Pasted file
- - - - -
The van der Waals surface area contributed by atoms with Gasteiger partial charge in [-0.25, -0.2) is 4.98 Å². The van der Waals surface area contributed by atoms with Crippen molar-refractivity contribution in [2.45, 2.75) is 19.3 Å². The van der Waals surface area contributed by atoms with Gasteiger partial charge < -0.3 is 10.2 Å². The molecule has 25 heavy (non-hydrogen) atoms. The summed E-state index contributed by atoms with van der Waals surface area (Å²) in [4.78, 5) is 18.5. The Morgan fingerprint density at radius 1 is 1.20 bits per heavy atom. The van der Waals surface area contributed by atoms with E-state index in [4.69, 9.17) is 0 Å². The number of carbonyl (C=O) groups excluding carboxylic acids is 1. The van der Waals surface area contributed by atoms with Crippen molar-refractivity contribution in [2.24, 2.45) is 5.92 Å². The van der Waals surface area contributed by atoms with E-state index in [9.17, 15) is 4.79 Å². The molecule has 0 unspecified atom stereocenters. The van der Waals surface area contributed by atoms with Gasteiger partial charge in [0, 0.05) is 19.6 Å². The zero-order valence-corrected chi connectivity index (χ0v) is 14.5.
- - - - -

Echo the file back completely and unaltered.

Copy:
The van der Waals surface area contributed by atoms with Gasteiger partial charge in [-0.25, -0.2) is 4.98 Å². The van der Waals surface area contributed by atoms with Crippen molar-refractivity contribution in [2.45, 2.75) is 19.3 Å². The van der Waals surface area contributed by atoms with Gasteiger partial charge < -0.3 is 10.2 Å². The molecule has 25 heavy (non-hydrogen) atoms. The summed E-state index contributed by atoms with van der Waals surface area (Å²) in [4.78, 5) is 18.5. The Morgan fingerprint density at radius 1 is 1.20 bits per heavy atom. The van der Waals surface area contributed by atoms with E-state index in [4.69, 9.17) is 0 Å². The number of carbonyl (C=O) groups excluding carboxylic acids is 1. The van der Waals surface area contributed by atoms with Crippen molar-refractivity contribution in [2.24, 2.45) is 5.92 Å². The van der Waals surface area contributed by atoms with E-state index in [9.17, 15) is 4.79 Å². The molecule has 0 unspecified atom stereocenters. The van der Waals surface area contributed by atoms with Gasteiger partial charge in [0, 0.05) is 19.6 Å². The zero-order valence-corrected chi connectivity index (χ0v) is 14.5.